o The United Nations Environment Program recently released an assessment of the vulnerability of freshwater resources in Pacific Island Countries. While climate change was not the overall focus of the assessment, the authors note that many small Pacific islands are particularly vulnerable to water scarcity due to climate change. Aside from the risk of flooding due to sea level rise, islands are vulnerable because of their hydrology.
Typically, small islands have several layers of groundwater, the lowest level of which is salty. A lens of fresh groundwater floats on top of the salty groundwater, with a brackish transition layer at the boundary between the two. Where the transition between fresh and salty groundwater occurs depends on how thick the fresh water is, because the weight of the fresh water pushes the salt water down somewhat. During droughts, not only does the top of the water table fall, as happens on larger landmasses, but with less fresh water to push it down, the salty layer rises. Since the salt layer is also rising due to sea level rise from climate change, the prospect of wells becoming salty during droughts is becoming more likely. Since during a drought is when these islands typically depend on groundwater, the increased possibility of wells becoming salty is quite serious.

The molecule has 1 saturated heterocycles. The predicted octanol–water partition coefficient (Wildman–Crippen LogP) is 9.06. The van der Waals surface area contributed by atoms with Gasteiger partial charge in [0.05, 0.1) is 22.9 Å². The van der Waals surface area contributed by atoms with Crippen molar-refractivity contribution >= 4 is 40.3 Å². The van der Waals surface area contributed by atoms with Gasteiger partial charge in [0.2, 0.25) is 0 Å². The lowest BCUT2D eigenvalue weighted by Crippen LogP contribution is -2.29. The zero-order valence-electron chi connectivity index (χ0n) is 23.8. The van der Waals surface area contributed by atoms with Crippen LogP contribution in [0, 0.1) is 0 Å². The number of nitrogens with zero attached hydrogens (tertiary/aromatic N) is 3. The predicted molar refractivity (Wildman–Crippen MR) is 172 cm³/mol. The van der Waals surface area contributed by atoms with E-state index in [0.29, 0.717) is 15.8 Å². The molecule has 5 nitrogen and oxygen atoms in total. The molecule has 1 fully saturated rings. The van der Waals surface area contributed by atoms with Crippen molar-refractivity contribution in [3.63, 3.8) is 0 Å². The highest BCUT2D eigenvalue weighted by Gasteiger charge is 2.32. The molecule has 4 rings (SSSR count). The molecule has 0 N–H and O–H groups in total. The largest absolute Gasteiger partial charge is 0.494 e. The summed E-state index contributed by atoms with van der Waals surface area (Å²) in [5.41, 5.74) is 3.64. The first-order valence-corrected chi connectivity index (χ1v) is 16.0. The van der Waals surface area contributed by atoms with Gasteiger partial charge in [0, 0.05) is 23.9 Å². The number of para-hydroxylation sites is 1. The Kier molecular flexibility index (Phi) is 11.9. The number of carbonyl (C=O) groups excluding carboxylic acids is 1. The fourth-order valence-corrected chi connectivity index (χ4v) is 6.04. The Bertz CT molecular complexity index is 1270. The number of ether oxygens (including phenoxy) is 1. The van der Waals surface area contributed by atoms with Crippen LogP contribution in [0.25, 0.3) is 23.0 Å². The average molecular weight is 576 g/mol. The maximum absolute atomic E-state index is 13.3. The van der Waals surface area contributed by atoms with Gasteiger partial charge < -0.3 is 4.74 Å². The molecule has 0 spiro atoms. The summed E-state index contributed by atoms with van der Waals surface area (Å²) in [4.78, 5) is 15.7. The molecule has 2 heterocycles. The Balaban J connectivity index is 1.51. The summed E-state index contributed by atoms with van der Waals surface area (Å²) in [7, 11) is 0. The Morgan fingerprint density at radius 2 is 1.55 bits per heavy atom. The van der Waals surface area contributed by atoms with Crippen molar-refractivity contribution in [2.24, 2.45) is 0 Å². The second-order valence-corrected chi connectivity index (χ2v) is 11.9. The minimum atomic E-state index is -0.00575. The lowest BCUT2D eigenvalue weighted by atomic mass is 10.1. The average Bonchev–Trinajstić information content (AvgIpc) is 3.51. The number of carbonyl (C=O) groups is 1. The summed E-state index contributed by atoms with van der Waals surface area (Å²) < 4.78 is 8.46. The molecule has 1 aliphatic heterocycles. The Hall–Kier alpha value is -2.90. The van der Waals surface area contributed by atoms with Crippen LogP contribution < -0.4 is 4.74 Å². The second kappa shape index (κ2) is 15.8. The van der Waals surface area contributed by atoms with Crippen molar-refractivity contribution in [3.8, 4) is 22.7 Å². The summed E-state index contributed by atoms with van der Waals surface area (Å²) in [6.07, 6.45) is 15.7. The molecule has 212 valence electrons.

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The Health and Human Rights Approach to Climate Change